The 26th Goldschmidt Conference will be in Yokohama, Japan on 26th June to the 1st of July. We welcome scientists from all around the world to join us for what will be an exciting conference covering all aspects of geochemistry and related fields. Yokohama is easily accessible: it is just 30 minutes from Tokyo by train. Both Haneda and Narita airports have frequent and convenient public transport links to Yokohama making it simple to reach from any major international airport. An international program committee will ensure that the key advances in all our disciplines will be presented. We hope you will join us in 2016.
For more information, visit http://goldschmidt.info/2016/.
Multiple sessions involve Critical Zone science, including:
11a - Weathering and Erosion: Quantifying and Elucidating Earth Surface Processes in the Critical Zone and the Sedimentary Records
11e - Ecological Drivers of Biogeochemical Cycles Under Changing Environment
11f - Root Meets Soil: A Hotspot for Biogeochemical Processes
11g - Towards international Critical Zone research in the Anthropocene: the biogeochemistry of ecosystem services
13g - Organic Matter Dynamics As Controlled by Erosion and Deposition
14e - Interactions of Natural Organic Matter (Humic Substances) with Minerals, Metals and Microbes Across Scales
Lin Ma, Damien Lemarchand, Fang-Zhen Teng, Pamela L. Sullivan, and Jérome Gaillardet invite you to submit abstracts to the 2016 Goldschmidt session "11a: Weathering and Erosion: Quantifying and Elucidating Earth Surface Processes in the Critical Zone and the Sedimentary Records under Theme 11 Weathering and Erosion. Abstract submission is open now until February 26, 2016.
Keynote: Derek Vance (ETH Zürich)
Complex interactions and processes govern the evolution of the Critical Zone, the permeable near-surface layer of the Earth’s continents. The Critical Zone provides vast array of ecosystem service and helps support life-sustaining resources such as soils, water, and biota. Furthermore, water-rock interactions shape continental surfaces and may control the sedimentary and oceanic geochemical budget over a large range of time scales. This implies complex relationships and feedbacks between tectonic, erosion, climate and, more recently, an anthropogenic pressure. This session invites state-of-the-art contributions that feature process-based and modeling research on the Critical Zone processes and the interpretation of sedimentary records. In particular, we welcome contributions addressing critical issues and uncertainties on 1) the production and transport of soils and sediments; 2) watershed hydrodynamics; 3) elemental and isotopic fluxes to the ocean; and 4) interpretation of sedimentary records. We invite contributions that utilize innovative isotopic methods or combine multiple toolsets (isotopes, elements, real-time sensors, modeling, and geophysics) to quantify processes with rates over multiple timescales from seconds to millennia to geologic times, and to understand isotope fractionation and element partitioning and cycling during low temperature geochemical and biological processes. We encourage contributions of researchers using multiple isotope systems at the exact same site or in the same sedimentary record to elucidate Earth surface processes. Finally, we welcome contributions that employ isotopic systems to understand the impact of humans on the Critical Zone and the sedimentary records.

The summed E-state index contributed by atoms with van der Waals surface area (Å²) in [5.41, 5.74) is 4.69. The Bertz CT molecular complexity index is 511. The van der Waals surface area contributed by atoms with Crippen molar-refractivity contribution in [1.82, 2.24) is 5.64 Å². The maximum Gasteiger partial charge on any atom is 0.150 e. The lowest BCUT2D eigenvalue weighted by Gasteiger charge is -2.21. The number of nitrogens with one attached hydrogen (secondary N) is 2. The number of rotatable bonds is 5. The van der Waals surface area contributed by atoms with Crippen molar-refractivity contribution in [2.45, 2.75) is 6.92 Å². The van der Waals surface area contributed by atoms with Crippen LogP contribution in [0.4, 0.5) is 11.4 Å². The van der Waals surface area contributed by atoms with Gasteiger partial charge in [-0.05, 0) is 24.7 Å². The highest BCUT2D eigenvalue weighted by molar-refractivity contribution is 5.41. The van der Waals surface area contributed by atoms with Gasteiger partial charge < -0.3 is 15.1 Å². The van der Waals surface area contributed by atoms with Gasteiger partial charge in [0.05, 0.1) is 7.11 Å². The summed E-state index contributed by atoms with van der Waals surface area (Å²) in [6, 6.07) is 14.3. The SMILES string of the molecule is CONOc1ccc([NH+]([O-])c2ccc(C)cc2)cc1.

Katerina Dontsova, Le Roux Gael, Zsuzsanna Balogh-Brunstad, and Pierret Marie-Claire invite you to submit abstracts to the 2016 Goldschmidt session "11e: Ecological Drivers of Biogeochemical Cycles Under Changing Environment" under Theme 11 Weathering and Erosion. Abstract submission is open now until February 26, 2016.
Keynote: Jon Chorover (University of Arizona)
Single biogeochemical processes are better and better known in the critical zone, however interactions and cascading effects between biogeochemical compartments and ecological actors are under-studied. For example, weathering processes are stronglyaffected by biota (microorganisms and plants), but it is difficult to quantify and predict the effect and the rates of biological weathering, because of its interdependence on plant growth and development, and on abiotic processes. This is even more difficult if ecosystems are subjected to climate shifts and management changes. To evaluate interdependencies between processes in critical zone, frontier ecosystems can be of particular interest due to their sensitivity to changes. This session invites presentations about biological and/or ecological effects on biogeochemical cycles and weathering on multiple scales with particular focus on the frontier critical zones such as mountainous, boreal or arctic areas. Studies of human impact with cascading loops (species introduction, forest management, local practices) are also welcome.
E. Marie Muehe and Marco Keiluweit invite you to submit abstracts to the 2016 Goldschmidt session "11f: Root Meets Soil: A Hotspot for Biogeochemical Processes under Theme 11 Weathering and Erosion. Abstract submission is open now until February 26, 2016.
Keynote: David McNear (University of Kentucky)